Getting ‘off-the-beaten-track’ and visiting remote parts of the world can be a wonderfully eye-opening and enriching experience and this kind of tourism when run sustainably, can bring real benefits to local communities.
Community based eco-tourism or CBET projects are becoming increasingly popular and can be a great way to visit remote communities whilst contributing to sustainable development programmes that benefit the area. CBET’s can help deter activities like poaching by offering locals an alternative income working in tourism, often as guides, protecting the wildlife and environment that visitors want to see.
If you’re planning on visiting a remote community here are some tips to ensure that your stay has a positive impact and not a negative one.
Do your research
Ensure that the tribe or community you are visiting has offered an invitation to tourists. If you don’t know then don’t visit. Do some prior reading on the culture of the place you are visiting and either research a local tour company with a good track record or hire a guide from the local community who can pass on their knowledge of what is, or isn’t, appropriate during your visit.
Go locally and responsibly
Paying for the services of local guides and purchasing locally made items and foods will help to benefit the communities you visit. If you would rather visit a remote community as part of an organised tour then choose make sure you choose wisely. Use a responsible operator with a good track record and positive reviews who talk openly about the community you will be visiting and how they benefit from your trip.
Online resources like visit.org, giving way and Backpacker Bible can help you find responsible opportunities to visit or volunteer responsibly in remote communities.
Respecting cultural differences & dressing appropriately
Another reason to do your research is to avoid unwittingly causing offence. There may be particular cultural or religious sensitivities you should be aware of. For instance, are you in an area where it may be frowned upon to enter a building wearing shoes? Should your shoulders be covered?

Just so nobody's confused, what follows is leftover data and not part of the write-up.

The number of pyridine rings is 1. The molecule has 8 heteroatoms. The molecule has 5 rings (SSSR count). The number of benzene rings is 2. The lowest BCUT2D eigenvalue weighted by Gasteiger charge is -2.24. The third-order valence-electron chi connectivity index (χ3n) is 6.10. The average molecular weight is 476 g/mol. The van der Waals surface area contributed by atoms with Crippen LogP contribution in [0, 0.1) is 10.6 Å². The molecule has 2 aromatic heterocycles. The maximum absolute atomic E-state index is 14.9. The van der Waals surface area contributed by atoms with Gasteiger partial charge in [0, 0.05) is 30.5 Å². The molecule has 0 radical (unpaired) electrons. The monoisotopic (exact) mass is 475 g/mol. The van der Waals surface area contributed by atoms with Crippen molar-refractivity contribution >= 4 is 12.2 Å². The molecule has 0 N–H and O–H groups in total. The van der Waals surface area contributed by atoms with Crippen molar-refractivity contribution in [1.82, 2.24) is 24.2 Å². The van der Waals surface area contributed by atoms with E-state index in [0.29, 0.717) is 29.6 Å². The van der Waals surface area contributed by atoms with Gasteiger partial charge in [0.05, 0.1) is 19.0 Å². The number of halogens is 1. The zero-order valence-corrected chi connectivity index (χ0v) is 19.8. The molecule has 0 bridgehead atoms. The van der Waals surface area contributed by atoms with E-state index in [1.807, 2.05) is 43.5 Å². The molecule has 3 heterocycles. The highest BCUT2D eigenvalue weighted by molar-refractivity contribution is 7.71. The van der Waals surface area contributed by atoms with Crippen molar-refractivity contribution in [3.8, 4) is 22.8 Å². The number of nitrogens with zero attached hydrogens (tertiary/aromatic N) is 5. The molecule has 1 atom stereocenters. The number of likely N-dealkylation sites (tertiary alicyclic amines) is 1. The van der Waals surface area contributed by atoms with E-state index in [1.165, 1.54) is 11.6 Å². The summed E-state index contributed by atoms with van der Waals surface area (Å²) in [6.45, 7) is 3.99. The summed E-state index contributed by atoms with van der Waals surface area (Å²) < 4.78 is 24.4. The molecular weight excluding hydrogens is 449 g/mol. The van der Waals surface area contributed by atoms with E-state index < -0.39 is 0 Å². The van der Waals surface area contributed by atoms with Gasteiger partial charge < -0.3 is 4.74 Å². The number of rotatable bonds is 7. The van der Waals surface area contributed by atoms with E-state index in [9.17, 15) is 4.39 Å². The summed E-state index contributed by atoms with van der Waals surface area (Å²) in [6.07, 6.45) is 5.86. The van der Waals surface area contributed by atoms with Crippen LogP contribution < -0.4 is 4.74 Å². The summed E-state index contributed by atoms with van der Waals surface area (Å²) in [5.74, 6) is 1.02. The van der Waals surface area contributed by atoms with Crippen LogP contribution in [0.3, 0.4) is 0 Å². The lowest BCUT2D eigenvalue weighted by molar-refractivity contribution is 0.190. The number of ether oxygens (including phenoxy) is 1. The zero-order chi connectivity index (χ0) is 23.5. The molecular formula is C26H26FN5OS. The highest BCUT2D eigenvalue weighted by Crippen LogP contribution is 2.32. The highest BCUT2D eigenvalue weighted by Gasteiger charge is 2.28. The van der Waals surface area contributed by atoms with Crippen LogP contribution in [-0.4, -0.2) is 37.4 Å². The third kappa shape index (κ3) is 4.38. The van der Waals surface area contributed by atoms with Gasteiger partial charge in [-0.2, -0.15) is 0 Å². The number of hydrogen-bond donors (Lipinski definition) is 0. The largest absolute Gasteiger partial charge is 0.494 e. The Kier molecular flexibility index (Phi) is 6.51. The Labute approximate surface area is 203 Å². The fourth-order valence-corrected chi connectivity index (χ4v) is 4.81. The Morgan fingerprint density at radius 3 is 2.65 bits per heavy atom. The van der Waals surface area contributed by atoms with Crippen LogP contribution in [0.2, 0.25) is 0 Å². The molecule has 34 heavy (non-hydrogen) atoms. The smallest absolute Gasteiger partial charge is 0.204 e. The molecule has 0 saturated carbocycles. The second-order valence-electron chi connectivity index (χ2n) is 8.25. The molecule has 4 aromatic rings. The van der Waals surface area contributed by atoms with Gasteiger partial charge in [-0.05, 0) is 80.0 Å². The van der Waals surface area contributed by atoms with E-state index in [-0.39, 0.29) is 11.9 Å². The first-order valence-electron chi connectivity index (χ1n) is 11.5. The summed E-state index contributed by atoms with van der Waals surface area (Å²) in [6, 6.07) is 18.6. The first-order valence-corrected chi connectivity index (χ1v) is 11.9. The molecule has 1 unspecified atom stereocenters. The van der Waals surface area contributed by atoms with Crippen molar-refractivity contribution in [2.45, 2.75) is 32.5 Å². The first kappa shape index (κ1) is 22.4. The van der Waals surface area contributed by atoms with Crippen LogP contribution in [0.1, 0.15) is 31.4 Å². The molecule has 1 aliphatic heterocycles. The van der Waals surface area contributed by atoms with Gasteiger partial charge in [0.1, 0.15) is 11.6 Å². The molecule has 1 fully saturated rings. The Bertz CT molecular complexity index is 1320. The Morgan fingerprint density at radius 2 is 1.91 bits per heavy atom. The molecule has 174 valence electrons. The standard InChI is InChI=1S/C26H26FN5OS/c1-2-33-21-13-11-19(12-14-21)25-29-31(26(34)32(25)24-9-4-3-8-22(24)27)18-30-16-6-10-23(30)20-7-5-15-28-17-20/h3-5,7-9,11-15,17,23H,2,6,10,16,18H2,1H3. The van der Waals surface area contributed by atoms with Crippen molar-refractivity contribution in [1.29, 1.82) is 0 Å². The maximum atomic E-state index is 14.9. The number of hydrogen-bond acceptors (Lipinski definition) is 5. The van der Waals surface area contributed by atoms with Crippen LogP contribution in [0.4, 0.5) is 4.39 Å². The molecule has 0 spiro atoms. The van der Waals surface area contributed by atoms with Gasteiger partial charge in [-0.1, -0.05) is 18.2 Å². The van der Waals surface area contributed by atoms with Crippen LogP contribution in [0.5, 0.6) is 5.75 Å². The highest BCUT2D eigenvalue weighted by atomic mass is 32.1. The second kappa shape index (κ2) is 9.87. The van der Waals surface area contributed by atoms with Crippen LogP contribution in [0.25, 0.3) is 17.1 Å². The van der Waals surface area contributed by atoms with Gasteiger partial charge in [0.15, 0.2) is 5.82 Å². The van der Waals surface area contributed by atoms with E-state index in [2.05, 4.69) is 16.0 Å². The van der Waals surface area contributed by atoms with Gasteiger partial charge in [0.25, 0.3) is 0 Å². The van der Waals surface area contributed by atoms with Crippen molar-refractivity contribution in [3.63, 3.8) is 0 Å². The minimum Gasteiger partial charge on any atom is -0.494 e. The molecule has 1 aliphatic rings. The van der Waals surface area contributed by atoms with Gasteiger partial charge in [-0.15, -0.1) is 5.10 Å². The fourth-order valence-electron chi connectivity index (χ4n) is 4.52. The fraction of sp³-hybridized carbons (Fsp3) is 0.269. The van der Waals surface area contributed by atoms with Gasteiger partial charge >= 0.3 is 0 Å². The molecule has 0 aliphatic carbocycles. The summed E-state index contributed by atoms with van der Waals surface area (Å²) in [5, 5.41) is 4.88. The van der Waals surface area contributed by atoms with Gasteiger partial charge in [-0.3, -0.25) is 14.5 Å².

It’s not just what you wear, you also need to consider your behaviour when visiting remote communities to avoid any disrespect on your part. For example are you in an area that doesn’t allow alcohol or perhaps doesn’t appreciate loud noises and raised voices?
Always ask permission before taking photos or videos of people in the local community. Don’t be offended if you are told no, some cultures may be distrusting of the camera and this is something that you have to respect.
Once you’ve taken a photo of someone then show them the image on your camera – this is the beauty of digital photography. If you’re just taking photos and moving on, you’re more likely to make people feel like an attraction.
The most basic form of sign language, a smile can almost instantly put people at ease and show your good intentions. Remember that you may appear as incredibly strange and alien to communities who don’t regularly see foreign visitors. Smiling and laughter is universal across cultures and societies and a smile immediately shows you have at least one thing in common.
Unless you are giving a gift specifically to say thank you for something we advise against giving out gifts like sweets and candy. Support the local community by purchasing handicrafts, using local guides or staying in a homestay. Tourists giving out gifts can set a dangerous precedent and encourage children to beg rather than go to school. Giving out candy might sound like a lovely idea, but whilst they may not normally have access to sweets they likely don’t have access to toothpaste either.
If you’ve visited some remote communities on your travels we’d love to hear about your experiences in the comments section below.